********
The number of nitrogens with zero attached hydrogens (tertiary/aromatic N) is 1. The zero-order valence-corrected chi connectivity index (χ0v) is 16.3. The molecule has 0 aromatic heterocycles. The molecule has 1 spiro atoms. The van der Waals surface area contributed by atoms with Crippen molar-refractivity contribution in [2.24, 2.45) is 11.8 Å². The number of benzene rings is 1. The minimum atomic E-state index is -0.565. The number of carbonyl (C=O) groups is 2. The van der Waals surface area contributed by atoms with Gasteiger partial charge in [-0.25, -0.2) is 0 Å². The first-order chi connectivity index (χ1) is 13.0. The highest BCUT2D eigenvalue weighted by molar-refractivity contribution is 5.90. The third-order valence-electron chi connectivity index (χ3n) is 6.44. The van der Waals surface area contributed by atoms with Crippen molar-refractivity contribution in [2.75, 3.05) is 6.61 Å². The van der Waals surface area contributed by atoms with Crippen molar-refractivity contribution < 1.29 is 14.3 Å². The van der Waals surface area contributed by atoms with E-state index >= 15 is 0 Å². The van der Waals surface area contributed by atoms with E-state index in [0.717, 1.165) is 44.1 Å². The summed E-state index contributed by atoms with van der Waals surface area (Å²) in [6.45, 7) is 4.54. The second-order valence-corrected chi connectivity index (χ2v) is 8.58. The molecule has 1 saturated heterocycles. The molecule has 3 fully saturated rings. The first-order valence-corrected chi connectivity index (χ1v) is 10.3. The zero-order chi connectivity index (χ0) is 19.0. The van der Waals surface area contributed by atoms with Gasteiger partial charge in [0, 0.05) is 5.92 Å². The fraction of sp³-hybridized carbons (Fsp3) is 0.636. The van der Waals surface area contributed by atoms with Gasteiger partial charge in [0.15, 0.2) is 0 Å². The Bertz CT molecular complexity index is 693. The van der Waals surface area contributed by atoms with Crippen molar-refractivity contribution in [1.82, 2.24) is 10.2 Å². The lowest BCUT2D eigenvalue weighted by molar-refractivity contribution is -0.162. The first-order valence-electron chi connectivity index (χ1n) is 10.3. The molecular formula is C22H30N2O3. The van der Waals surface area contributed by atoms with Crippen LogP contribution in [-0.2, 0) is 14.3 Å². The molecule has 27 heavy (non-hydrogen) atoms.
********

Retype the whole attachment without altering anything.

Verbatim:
The number of nitrogens with zero attached hydrogens (tertiary/aromatic N) is 1. The zero-order valence-corrected chi connectivity index (χ0v) is 16.3. The molecule has 0 aromatic heterocycles. The molecule has 1 spiro atoms. The van der Waals surface area contributed by atoms with Crippen molar-refractivity contribution in [2.24, 2.45) is 11.8 Å². The number of benzene rings is 1. The minimum atomic E-state index is -0.565. The number of carbonyl (C=O) groups is 2. The van der Waals surface area contributed by atoms with Gasteiger partial charge in [-0.25, -0.2) is 0 Å². The first-order chi connectivity index (χ1) is 13.0. The highest BCUT2D eigenvalue weighted by molar-refractivity contribution is 5.90. The third-order valence-electron chi connectivity index (χ3n) is 6.44. The van der Waals surface area contributed by atoms with Crippen molar-refractivity contribution in [2.75, 3.05) is 6.61 Å². The van der Waals surface area contributed by atoms with Crippen molar-refractivity contribution < 1.29 is 14.3 Å². The van der Waals surface area contributed by atoms with E-state index >= 15 is 0 Å². The van der Waals surface area contributed by atoms with E-state index in [0.717, 1.165) is 44.1 Å². The summed E-state index contributed by atoms with van der Waals surface area (Å²) in [6.45, 7) is 4.54. The second-order valence-corrected chi connectivity index (χ2v) is 8.58. The molecule has 1 saturated heterocycles. The molecule has 3 fully saturated rings. The first-order valence-corrected chi connectivity index (χ1v) is 10.3. The zero-order chi connectivity index (χ0) is 19.0. The van der Waals surface area contributed by atoms with Gasteiger partial charge in [0, 0.05) is 5.92 Å². The fraction of sp³-hybridized carbons (Fsp3) is 0.636. The van der Waals surface area contributed by atoms with Gasteiger partial charge in [0.15, 0.2) is 0 Å². The Bertz CT molecular complexity index is 693. The van der Waals surface area contributed by atoms with Crippen molar-refractivity contribution in [1.82, 2.24) is 10.2 Å². The lowest BCUT2D eigenvalue weighted by molar-refractivity contribution is -0.162. The first-order valence-electron chi connectivity index (χ1n) is 10.3. The molecular formula is C22H30N2O3. The van der Waals surface area contributed by atoms with Crippen LogP contribution in [-0.2, 0) is 14.3 Å². The molecule has 27 heavy (non-hydrogen) atoms.